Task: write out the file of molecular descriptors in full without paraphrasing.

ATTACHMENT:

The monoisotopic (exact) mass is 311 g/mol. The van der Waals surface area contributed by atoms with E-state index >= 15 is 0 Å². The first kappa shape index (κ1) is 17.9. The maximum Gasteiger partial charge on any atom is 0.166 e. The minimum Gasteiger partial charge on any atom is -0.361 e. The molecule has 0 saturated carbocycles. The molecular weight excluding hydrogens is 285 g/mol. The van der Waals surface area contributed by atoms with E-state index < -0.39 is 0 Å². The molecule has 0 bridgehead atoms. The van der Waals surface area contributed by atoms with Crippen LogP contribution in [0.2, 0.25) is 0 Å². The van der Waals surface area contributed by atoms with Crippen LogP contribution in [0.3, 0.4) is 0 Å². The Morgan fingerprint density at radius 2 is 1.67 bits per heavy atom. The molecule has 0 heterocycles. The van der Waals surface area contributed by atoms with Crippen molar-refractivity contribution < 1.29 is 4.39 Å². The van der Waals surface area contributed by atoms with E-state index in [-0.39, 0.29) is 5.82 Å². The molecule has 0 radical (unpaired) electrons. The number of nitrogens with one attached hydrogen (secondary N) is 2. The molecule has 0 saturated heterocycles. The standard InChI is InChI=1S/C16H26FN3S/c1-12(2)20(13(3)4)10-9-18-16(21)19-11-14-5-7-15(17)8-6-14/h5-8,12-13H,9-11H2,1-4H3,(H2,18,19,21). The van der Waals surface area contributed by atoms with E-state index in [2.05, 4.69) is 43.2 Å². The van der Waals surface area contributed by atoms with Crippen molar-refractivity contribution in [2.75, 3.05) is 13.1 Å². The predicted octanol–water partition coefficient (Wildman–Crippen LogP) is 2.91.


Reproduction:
The monoisotopic (exact) mass is 311 g/mol. The van der Waals surface area contributed by atoms with E-state index >= 15 is 0 Å². The first kappa shape index (κ1) is 17.9. The maximum Gasteiger partial charge on any atom is 0.166 e. The minimum Gasteiger partial charge on any atom is -0.361 e. The molecule has 0 saturated carbocycles. The molecular weight excluding hydrogens is 285 g/mol. The van der Waals surface area contributed by atoms with E-state index < -0.39 is 0 Å². The molecule has 0 bridgehead atoms. The van der Waals surface area contributed by atoms with Crippen LogP contribution in [0.2, 0.25) is 0 Å². The van der Waals surface area contributed by atoms with Crippen LogP contribution in [0.3, 0.4) is 0 Å². The Morgan fingerprint density at radius 2 is 1.67 bits per heavy atom. The molecule has 0 heterocycles. The van der Waals surface area contributed by atoms with Crippen molar-refractivity contribution < 1.29 is 4.39 Å². The van der Waals surface area contributed by atoms with E-state index in [-0.39, 0.29) is 5.82 Å². The molecule has 0 radical (unpaired) electrons. The number of nitrogens with one attached hydrogen (secondary N) is 2. The molecule has 0 saturated heterocycles. The standard InChI is InChI=1S/C16H26FN3S/c1-12(2)20(13(3)4)10-9-18-16(21)19-11-14-5-7-15(17)8-6-14/h5-8,12-13H,9-11H2,1-4H3,(H2,18,19,21). The van der Waals surface area contributed by atoms with E-state index in [2.05, 4.69) is 43.2 Å². The van der Waals surface area contributed by atoms with Crippen molar-refractivity contribution in [2.75, 3.05) is 13.1 Å². The predicted octanol–water partition coefficient (Wildman–Crippen LogP) is 2.91.